The Man Who Loved Wilderness

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The privacy with which Percy managed his fortune, enhancing it substantially through shrewd investments in Portland real estate and stocks and bonds, contributed a good deal to the air of mystery surrounding him, and the contradictory opinions held about him. There is an often-told tale about Percy that sheds light on his character. On a fishing trip to Maine’s Rangeley Lakes, his father offered him ten dollars a pound for every trout he caught over five pounds. Percy promptly landed an eightpound spotted trout, “all by my own efforts,” he wrote later in his memoir of his father. He went on, “There was rejoicing in camp (Indian Rock) that evening and the $80 was paid over to me with proper ceremony. To teach me a lesson of thrift I was advised to put this small fortune in the Savings Bank, where it has remained to this day.” “This day” was in 1921; the Trout Fund remained untouched for forty-eight years, and eventually, through the marvel of compound interest, became a bequest of over a thousand dollars to teach children about wildlife.

A retired supervisor of the park, Helon Taylor, remembers him as “the best millionaire I ever met” and describes how he once had to borrow Baxter’s car. “He took out his pocket notebook and wrote down the mileage. When I got back the next morning for breakfast he was waiting for me. He looked in the car at the odometer before he said good morning. ‘How far is it to Togue Pond?’ ‘Eighteen miles.’ ‘Thirty-six miles on the odometer. Right.’

“He sent me a thousand dollars for Christmas,” Taylor added. “I always put his bonuses and gifts in a separate account, and by the time I retired it amounted to $21,000. That’s what bought this house.”

Austin Wilkins, who was forest commissioner when Baxter died, once asked him how much the park had cost. He tapped his heart and said, “Only in here, Austin.” But he publicly gave $1,500,000 during his life to establish a perpetual trust, income from which was to be used to maintain the park; and the bulk of his estate, another $8,000,000, went to the trust.

Percy Baxter’s frugality with public money was as pronounced as his generosity, on large matters, with his own. His exercise of the veto on spending bills sent up by the legislature became legendary: sometimes three or four a day. No subject was too large (a state medical school) or too small (an act to purchase copies of a history of Aroostook County) to escape his considered disapproval. Sometimes it seemed that Baxter’s principle of governance was simply to avoid the expenditure of money. His frugality in small personal matters, combined with his pride, contributed to his retirement from public office. Running in the 1926 primary for the Republican nomination for United States senator, he refused to spend money on his campaign or to make speeches in Aroostook County, home of his successful opponent. “If the people of Aroostook County don’t know my record by now, a few speeches won’t make any difference,” he told his nephew John.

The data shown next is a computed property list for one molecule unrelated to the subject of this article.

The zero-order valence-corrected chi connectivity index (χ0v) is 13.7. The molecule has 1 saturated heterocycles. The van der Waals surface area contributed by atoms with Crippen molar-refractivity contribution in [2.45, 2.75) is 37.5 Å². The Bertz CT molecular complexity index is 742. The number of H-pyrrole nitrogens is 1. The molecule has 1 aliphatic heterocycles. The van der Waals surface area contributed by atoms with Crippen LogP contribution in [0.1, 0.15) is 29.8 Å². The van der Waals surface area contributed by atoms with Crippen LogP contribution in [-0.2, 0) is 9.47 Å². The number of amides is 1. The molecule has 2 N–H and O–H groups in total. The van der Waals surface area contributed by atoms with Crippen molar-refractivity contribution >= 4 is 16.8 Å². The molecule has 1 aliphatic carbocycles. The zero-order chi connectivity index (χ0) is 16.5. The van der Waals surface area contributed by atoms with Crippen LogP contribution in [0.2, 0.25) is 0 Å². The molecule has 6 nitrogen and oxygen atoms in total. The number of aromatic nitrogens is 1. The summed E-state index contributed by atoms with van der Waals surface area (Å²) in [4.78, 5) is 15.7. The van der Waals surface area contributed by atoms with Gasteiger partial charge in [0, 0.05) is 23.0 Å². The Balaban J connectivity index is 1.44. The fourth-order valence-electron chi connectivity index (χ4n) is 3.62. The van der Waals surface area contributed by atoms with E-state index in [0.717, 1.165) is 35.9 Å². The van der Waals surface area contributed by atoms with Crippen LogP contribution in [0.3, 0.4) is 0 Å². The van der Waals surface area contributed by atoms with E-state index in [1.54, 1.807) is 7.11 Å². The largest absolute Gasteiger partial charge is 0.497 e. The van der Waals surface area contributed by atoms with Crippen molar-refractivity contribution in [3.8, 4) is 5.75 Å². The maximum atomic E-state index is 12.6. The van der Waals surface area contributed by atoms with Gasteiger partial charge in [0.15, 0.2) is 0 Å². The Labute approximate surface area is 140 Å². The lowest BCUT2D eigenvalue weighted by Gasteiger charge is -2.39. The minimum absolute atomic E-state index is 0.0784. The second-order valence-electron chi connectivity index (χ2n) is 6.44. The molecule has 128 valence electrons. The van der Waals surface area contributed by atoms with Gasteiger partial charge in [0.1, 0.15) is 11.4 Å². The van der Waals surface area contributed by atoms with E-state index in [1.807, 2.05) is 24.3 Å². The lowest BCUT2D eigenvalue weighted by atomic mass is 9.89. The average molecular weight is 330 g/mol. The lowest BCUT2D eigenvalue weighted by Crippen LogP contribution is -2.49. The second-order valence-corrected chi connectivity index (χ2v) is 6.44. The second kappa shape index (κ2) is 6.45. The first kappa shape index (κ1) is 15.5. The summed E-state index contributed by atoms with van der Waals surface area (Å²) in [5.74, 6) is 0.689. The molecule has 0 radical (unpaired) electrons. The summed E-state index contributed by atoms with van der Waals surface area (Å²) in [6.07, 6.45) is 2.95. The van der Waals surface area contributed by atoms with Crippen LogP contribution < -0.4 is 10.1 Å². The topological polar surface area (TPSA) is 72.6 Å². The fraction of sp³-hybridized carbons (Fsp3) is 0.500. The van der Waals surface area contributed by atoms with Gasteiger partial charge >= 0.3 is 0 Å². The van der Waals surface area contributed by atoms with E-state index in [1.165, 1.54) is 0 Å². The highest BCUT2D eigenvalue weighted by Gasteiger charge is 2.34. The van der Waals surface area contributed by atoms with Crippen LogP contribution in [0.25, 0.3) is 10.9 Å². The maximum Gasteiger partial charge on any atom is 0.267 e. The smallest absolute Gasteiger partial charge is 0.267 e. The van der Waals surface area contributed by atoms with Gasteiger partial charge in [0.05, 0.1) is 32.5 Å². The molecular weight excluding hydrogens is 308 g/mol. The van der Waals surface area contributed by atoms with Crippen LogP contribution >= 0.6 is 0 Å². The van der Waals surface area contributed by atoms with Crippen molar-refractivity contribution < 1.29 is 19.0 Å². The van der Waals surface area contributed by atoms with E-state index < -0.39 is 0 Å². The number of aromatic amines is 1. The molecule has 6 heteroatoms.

This was after his four years as governor, a post Baxter first occupied accidentally, then on his own. He had entered politics in 1904, following Bowdoin and Harvard Law School. He never practiced law; he kept busy managing his father’s real estate, and his father was the biggest individual taxpayer in Portland. The elder Baxter urged him into politics early. When Percy and a bunch of the boys from Bowdoin were arrested at Bath for disrupting a William Jennings Bryan rally, the others pleaded guilty, but James Phinney told Percy to fight: “You’ll be going into public life one day, and you don’t want a conviction on your record.” Percy charged false arrest, and won a settlement. At his suggestion, the judge awarded him half a penny. It is today the proud possession of one of his grandnieces.

Percy served first in the Maine house, was beaten for reelection, elected to the state senate, beaten again in the Democratic landslide of 1912, elected again to two more house terms, and once again to the senate, in 1920. This time he was elected president of the senate, next in line of succession for the governorship. The new governor, Frederic Parkhurst, collapsed on his first day in office; in February he was dead, a victim of pneumonia. The governor’s mansion had new tenants: Percival Proctor Baxter and his Irish setter Carry, in whose honor the state flags were later to be flown at half-mast.

Baxter had introduced a bill to purchase Mt. Katahdin for a state park in the 1917 house session. His feelings about the mountain were almost mystical; his feelings about what had been done to the Maine land were passionate. John McLeod, historian of the Great Northern Paper Company, which eventually sold much of the park’s land to Baxter, said recently: “I think what moved him to establish the park was a combination of the sight of the mountain looming out of the flat plain and his feeling of outrage about the old land sales, in the eighteen twenties and thirties, when Maine became a state and both Massachusetts and Maine sold land cheap to get money and encourage settlers. He was deeply incensed by them.…”

Few legislators in those days wanted to spend state money to buy a mountain deep in the woods, which could be reached only by (successively) train, river steamer, canoe, and foot, especially when the owner was one of the handful of giant paper companies which dominated Maine politics and did not want to sell. Despite Baxter’s persistence, the bill failed four times.